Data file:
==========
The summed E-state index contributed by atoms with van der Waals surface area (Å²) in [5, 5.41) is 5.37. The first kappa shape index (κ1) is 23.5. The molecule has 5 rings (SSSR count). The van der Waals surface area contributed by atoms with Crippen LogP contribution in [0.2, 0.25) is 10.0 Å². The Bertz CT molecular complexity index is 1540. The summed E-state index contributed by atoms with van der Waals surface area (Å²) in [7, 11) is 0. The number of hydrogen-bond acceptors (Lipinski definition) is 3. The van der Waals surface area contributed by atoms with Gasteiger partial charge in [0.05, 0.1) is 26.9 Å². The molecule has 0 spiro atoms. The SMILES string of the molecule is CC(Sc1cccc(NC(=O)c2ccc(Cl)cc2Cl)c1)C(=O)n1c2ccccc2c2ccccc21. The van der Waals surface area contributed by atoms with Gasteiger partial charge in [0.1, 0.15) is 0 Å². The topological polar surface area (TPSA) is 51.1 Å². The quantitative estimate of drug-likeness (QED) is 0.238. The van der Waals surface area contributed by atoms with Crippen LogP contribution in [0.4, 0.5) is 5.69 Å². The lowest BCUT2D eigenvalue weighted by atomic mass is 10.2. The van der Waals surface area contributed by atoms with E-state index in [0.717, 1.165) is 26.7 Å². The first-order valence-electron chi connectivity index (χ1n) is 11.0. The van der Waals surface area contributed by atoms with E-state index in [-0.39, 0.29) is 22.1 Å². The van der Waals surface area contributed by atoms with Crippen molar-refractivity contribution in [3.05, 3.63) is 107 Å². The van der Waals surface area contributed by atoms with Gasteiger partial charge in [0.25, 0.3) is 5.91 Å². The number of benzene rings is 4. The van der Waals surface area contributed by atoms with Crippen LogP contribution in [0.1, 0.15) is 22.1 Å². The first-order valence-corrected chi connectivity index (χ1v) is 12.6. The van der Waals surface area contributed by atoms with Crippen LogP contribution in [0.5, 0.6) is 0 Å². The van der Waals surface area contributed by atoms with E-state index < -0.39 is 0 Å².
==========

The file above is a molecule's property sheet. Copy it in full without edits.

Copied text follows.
The summed E-state index contributed by atoms with van der Waals surface area (Å²) in [5, 5.41) is 5.37. The first kappa shape index (κ1) is 23.5. The molecule has 5 rings (SSSR count). The van der Waals surface area contributed by atoms with Crippen LogP contribution in [0.2, 0.25) is 10.0 Å². The Bertz CT molecular complexity index is 1540. The summed E-state index contributed by atoms with van der Waals surface area (Å²) in [7, 11) is 0. The number of hydrogen-bond acceptors (Lipinski definition) is 3. The van der Waals surface area contributed by atoms with Gasteiger partial charge in [0.05, 0.1) is 26.9 Å². The molecule has 0 spiro atoms. The SMILES string of the molecule is CC(Sc1cccc(NC(=O)c2ccc(Cl)cc2Cl)c1)C(=O)n1c2ccccc2c2ccccc21. The van der Waals surface area contributed by atoms with Gasteiger partial charge in [0.1, 0.15) is 0 Å². The topological polar surface area (TPSA) is 51.1 Å². The quantitative estimate of drug-likeness (QED) is 0.238. The van der Waals surface area contributed by atoms with Crippen LogP contribution in [0.4, 0.5) is 5.69 Å². The lowest BCUT2D eigenvalue weighted by atomic mass is 10.2. The van der Waals surface area contributed by atoms with E-state index in [0.717, 1.165) is 26.7 Å². The first-order valence-electron chi connectivity index (χ1n) is 11.0. The van der Waals surface area contributed by atoms with E-state index in [-0.39, 0.29) is 22.1 Å². The van der Waals surface area contributed by atoms with Crippen molar-refractivity contribution in [3.05, 3.63) is 107 Å². The van der Waals surface area contributed by atoms with Gasteiger partial charge in [0.25, 0.3) is 5.91 Å². The number of benzene rings is 4. The van der Waals surface area contributed by atoms with Crippen LogP contribution in [0.1, 0.15) is 22.1 Å². The first-order valence-corrected chi connectivity index (χ1v) is 12.6. The van der Waals surface area contributed by atoms with Crippen LogP contribution in [0.5, 0.6) is 0 Å². The van der Waals surface area contributed by atoms with E-state index < -0.39 is 0 Å².